The New York Times was a great newspaper at one time. It still includes some great writers and reportage. It is now, of course, a national newspaper competing with the breezy modern style of USA Today. I do not think the Times is always the "tool of the left" but it comes very close. I picked up a copy in my hotel on Saturday morning, while I was in New York, and read it over breakfast. In reading the various columnists, and these columns are partisan by design, the coverage of Sarah Palin dominated the paper, besides the storms in Texas over the weekend. If you believe the columnists in the Times, this "hockey mom" is not up to high office in any way at all. That is an "opinion," and time will tell.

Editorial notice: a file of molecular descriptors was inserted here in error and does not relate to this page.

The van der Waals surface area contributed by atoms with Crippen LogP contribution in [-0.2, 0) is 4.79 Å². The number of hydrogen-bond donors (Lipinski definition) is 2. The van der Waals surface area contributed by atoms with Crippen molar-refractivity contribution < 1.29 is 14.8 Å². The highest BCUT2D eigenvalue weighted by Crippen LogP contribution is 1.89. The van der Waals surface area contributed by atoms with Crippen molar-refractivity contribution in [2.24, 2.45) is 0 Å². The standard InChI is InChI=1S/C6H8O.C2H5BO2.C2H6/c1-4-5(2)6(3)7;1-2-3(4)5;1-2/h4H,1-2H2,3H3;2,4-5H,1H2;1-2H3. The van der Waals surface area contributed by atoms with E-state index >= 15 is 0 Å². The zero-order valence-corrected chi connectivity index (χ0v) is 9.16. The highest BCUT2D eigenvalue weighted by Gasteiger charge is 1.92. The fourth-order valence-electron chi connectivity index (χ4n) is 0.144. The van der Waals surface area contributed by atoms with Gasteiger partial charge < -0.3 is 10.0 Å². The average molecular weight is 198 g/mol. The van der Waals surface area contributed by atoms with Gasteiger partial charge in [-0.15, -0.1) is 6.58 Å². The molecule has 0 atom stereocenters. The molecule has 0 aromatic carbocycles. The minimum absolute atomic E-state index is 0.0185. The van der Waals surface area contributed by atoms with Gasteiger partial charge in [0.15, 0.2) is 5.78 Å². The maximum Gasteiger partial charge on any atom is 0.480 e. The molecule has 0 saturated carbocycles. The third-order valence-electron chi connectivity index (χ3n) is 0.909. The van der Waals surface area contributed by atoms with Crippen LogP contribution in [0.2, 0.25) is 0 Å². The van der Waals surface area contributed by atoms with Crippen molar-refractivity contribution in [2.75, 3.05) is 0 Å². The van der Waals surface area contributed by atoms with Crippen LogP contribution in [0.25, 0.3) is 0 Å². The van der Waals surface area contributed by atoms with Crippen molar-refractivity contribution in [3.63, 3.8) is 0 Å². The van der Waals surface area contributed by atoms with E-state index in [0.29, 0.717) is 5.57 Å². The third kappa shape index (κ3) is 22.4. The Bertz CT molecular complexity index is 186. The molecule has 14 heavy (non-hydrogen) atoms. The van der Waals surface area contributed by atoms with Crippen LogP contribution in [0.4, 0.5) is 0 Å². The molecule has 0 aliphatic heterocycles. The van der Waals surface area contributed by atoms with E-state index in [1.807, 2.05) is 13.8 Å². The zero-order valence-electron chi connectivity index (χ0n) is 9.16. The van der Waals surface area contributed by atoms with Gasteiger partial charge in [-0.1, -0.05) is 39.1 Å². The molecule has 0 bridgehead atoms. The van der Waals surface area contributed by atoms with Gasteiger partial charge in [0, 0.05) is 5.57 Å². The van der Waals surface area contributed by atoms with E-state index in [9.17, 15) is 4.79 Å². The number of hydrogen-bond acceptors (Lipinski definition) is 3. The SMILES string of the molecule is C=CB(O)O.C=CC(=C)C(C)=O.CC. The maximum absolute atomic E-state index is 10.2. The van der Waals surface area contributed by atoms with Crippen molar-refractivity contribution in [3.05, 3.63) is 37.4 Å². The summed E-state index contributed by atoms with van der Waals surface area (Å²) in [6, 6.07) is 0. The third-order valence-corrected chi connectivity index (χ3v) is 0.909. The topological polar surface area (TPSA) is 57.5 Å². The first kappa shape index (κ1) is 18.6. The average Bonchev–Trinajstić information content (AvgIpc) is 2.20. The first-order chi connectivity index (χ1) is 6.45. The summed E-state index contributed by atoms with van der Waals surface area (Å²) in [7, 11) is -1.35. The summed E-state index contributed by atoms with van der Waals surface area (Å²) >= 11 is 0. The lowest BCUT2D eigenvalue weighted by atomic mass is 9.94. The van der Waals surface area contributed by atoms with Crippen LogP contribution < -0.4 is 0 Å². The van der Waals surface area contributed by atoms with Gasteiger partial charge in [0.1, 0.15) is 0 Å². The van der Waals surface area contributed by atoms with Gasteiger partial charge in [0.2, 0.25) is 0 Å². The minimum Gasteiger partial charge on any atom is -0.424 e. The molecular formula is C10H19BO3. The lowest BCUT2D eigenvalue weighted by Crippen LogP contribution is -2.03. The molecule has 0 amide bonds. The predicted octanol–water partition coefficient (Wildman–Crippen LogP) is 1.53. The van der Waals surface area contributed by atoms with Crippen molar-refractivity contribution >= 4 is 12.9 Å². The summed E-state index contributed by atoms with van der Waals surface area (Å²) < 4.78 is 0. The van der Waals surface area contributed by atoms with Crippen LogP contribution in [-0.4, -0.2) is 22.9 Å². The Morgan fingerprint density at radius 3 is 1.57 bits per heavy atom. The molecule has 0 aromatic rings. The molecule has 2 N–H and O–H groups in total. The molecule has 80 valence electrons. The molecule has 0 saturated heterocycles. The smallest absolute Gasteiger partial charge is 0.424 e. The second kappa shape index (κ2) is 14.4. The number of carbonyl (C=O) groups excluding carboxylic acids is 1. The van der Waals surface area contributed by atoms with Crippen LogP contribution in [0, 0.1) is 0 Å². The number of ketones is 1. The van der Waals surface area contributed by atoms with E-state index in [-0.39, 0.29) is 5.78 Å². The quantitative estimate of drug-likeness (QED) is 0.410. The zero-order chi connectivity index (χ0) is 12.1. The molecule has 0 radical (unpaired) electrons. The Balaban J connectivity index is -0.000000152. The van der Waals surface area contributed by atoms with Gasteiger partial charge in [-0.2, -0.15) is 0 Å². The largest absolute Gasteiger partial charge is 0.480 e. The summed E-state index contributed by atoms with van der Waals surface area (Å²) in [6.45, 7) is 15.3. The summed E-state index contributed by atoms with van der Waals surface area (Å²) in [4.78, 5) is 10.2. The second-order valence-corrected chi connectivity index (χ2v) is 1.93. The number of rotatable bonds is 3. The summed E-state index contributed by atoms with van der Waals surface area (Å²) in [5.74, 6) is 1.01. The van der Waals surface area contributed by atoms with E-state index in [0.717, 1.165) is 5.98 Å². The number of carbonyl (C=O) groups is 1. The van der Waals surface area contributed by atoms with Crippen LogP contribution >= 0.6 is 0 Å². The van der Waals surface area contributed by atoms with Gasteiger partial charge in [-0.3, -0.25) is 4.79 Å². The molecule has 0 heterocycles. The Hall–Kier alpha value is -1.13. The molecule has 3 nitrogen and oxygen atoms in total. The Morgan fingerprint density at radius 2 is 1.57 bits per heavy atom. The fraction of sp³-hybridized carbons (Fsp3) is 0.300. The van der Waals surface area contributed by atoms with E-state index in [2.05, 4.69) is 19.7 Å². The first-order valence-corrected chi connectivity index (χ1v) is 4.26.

I found their approach Saturday morning all too typical. The writers have now taken to praising Palin for being a real reformer in Alaska. (I guess her record speaks for itself and some have given up on attacking on that front!) What they now attack is her lack of bona fides in terms of foreign policy, which is obviously her weakest spot. The Charlie Gibson interview is the source for these new rounds of debate. The Times writers picked her apart. I then read several of the online conservative writers and they had a totally different take on the Gibson interviews. Surprise, surprise, they thought she was brilliant. I have not seen the interview yet but I have read it and read many of the responses. I have to believe the truth lies somewhere between these two partisan responses. The right loves her and the left hates her, that seems obvious. (Dick Morris writes that the left hates her because she is an entirely new type of "threat" to their plans for political control, being an outsider who is a fresh face for true reform who will even take on corruption within her own party. Could be. Again, the one fact we can know for sure is that she took on her own party and defeated it on ethics.) Hardly anyone is without an opinion about Sarah Palin at this point. And we’ve only known about her for a less than three weeks. Republicans only have about fifty more days of this so it is now almost like a basketball team stalling and protecting a lead. Meanwhile the left howls about exposing her and so far can find nothing that sticks. I will make a prediction: They will find nothing substantive to hit her with between now and November 4. The "October Surprise" will likely come but I am dubious about it being credible, and think it will be seen as nothing more than a partisan attack. One thing you must agree on: Sarah Palin changed the whole discussion and energized this race. If McCain wins she must get a good bit of credit. If Obama wins Biden will get none. Biden can hurt Obama and in some ways already has hurt him by his candor and undisciplined speech.